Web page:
Obama to do everything `humanly possible' on spill
Faced with an environmental catastrophe, President Barack Obama rushed to the Gulf Coast on Sunday to inspect forces arrayed against a spreading oil gusher threatening fragile coastal wetlands. Cabinet members said the situation was grave, but insisted the administration was doing everything it could, AP reported.
Under threat of tornadoes, the president shunned helicopter travel and drove from New Orleans to tour a close-to-the-water staging area where the government and well-owner BP are trying to keep the 30-mile long oil slick from causing even more damage. As of now, it appeared little could be done in the short term to stem the oil flow.,
At his first stop, Obama questioned Adm. Thad Allen, the Coast Guard commandant, about the potential impact on shipping lanes in the Gulf.
The leaking oil well is not only an ecological disaster but a potential political hazard, as well, depending on how the public judges the Obama administration's response. Then-President George W. Bush stumbled in dealing with Hurricane Katrina in the Gulf in 2005, leaving the impression of a president distant from the immense suffering. His presidency never recovered.
Homeland Security Secretary Janet Napolitano said any comparison between the ruptured BP oil well and Katrina was "a total mischaracterization" and that the government has taken an "all hands on deck" approach.
Administration officials have been at pains to explain that Obama's late March decision to expand offshore oil exploration could be altered as a result of the spill and that stricter safety rules would doubtless be written into leases.
In reality, oil companies and the government lack the technology to prevent the damage from a well gushing masses of oil, killing wildlife and tainting a delicate ecosystem. The oil washing ashore could ruin the coastal fishing industry.
While the government has mobilized masses of equipment to scoop up, burn and block the oil from moving ashore, the tools to contain the ecological and economic damage washing devastatingly toward the coast were akin to big game hunting with a pellet gun.
Allen said the volume crude oil spewing from the damaged wellhead a mile deep in the Gulf of Mexico could climb to 100,000 barrels a day, with 60 days to 90 days needed for BP to drill relief wells to stem the flow. He spoke to the obvious urgency of stopping the flow of crude.
"The difference between 1,000 and 5,000 barrels a day (original estimates), when you look at the potential discharge of 100,000, leads me to believe that there are a lot of inaccuracies associated with trying to estimate flow from a broken pipe at 5,000 feet," Allen said. "That's the reason it's so very, very important we focus on stopping this leak right away."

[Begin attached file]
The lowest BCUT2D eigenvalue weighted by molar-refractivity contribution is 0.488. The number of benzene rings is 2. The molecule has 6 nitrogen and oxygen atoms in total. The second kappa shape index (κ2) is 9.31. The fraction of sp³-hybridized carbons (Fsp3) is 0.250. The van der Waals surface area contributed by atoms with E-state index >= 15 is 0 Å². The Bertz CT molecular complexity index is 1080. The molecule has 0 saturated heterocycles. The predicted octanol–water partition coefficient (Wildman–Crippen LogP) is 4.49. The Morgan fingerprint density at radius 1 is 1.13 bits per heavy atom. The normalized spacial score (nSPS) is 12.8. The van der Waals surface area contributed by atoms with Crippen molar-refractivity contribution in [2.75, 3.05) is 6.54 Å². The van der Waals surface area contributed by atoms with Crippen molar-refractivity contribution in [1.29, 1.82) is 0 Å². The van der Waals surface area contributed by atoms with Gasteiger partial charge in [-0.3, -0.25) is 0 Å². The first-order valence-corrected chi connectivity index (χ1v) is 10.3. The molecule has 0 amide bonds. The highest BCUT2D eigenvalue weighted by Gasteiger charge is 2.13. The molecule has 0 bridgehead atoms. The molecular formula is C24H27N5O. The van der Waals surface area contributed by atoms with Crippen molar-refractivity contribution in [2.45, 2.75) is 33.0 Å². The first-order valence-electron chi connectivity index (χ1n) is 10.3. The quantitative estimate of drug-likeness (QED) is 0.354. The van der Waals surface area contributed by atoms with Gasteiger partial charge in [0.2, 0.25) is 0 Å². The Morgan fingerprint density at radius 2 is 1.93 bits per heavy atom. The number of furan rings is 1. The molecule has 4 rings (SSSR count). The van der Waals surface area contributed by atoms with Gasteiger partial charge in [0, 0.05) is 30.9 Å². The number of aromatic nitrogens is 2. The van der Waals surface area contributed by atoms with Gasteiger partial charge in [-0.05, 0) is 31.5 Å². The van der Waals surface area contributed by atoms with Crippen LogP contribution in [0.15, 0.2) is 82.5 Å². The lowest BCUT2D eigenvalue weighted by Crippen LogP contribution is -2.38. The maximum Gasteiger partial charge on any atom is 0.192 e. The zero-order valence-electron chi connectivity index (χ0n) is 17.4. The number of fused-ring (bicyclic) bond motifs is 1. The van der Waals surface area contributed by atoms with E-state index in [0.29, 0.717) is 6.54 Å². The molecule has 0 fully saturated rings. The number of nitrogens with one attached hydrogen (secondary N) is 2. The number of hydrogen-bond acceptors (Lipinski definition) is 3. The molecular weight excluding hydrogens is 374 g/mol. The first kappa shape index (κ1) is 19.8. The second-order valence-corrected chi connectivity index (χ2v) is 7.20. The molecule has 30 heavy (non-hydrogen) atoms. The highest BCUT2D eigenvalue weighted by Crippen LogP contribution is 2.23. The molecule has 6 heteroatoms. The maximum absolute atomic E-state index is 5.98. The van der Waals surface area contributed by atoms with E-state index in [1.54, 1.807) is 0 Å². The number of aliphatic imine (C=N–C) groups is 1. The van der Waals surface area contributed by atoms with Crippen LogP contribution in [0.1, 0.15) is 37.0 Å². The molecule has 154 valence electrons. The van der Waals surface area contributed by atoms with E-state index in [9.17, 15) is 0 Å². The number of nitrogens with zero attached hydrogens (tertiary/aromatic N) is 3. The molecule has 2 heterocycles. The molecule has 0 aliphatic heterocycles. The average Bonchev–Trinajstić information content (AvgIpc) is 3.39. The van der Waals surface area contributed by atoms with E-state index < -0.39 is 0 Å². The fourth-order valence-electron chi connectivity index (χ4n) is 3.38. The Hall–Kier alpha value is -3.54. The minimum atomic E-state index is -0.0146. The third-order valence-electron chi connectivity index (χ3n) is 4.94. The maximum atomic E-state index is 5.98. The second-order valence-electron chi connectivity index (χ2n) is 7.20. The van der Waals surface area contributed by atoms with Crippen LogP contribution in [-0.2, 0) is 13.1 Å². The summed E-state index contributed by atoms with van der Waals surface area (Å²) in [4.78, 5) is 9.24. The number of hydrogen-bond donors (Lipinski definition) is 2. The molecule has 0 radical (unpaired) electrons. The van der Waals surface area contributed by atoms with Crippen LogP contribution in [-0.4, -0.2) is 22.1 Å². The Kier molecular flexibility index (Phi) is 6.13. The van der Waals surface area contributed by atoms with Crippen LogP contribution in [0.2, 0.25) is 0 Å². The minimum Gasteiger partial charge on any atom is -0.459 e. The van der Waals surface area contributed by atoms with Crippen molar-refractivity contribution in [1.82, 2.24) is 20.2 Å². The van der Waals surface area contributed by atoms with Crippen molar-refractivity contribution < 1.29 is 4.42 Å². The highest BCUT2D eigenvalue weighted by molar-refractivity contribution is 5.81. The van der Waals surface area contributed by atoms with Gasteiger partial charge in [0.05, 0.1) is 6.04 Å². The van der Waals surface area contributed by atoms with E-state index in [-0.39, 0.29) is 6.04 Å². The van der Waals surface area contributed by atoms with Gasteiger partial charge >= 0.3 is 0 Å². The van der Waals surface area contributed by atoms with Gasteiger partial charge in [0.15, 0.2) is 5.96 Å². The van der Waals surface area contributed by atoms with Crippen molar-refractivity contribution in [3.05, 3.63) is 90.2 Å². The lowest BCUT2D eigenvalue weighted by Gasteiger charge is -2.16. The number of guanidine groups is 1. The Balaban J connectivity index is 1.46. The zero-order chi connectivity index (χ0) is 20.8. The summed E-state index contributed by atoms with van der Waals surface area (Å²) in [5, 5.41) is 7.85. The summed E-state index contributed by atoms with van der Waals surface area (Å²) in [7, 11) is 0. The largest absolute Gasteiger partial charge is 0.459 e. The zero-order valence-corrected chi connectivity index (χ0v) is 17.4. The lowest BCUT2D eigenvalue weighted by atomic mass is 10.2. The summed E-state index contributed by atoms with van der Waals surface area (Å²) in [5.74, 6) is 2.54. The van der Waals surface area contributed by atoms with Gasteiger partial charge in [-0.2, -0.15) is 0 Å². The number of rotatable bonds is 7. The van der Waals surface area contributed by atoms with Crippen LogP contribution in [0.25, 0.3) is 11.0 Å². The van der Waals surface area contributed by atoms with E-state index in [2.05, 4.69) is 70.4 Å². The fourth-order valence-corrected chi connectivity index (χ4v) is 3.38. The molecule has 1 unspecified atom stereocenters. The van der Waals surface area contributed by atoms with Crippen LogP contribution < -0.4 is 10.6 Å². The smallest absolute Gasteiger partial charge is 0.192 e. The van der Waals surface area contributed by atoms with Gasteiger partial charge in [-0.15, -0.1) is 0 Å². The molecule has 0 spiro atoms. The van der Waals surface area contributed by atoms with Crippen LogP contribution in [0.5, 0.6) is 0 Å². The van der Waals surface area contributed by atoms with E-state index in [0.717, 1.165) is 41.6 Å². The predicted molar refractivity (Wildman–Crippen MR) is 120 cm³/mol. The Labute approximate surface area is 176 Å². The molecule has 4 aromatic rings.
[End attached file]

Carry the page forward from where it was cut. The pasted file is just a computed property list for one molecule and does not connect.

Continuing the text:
If BP's unmanned submarines are unable to activate a failed shut-off valve on the sea floor - attempts have been futile for days now - it could take 6 days to 8 days for the oil company to try to smother the spewing wellhead with a 74-ton metal and concrete box.
That was the estimate Sunday from Lamar McKay, chairman and president of BP America, who appeared on ABC's "This Week." The oil slick now threatens not only the Louisiana coast but also the beaches of neighboring Mississippi and further east along the Florida Panhandle.
White House spokesman Robert Gibbs told reporters with the president that Obama was briefed on the spill for 50 minutes during the flight from Washington by homeland security and counterterrorism adviser John Brennan and energy adviser Carol Browner. Chief of staff Rahm Emanuel rounded out the presidential party.
Gibbs said Brennan and Browner went "through a series of scenarios," while Obama wanted to know "what was the latest on our first, our biggest priority, which is capping the well."
Like Napolitano, Gibbs said the president was visiting "to make sure that we are continuing to do all that is humanly possible."
Interior Secretary Ken Salazar tried to assure Americans that BP, rather than taxpayers, would pay for what will likely become the nation's worst oil disaster.
"We will not spare any effort on the part of the United States of America to make sure that all of their resources are brought effectively to address the problem."
The bill's going to be an extraordinary hit on BP's bottom line. The sea shore and the animals and fishermen who depend on them will pay, perhaps, an even heavier cost.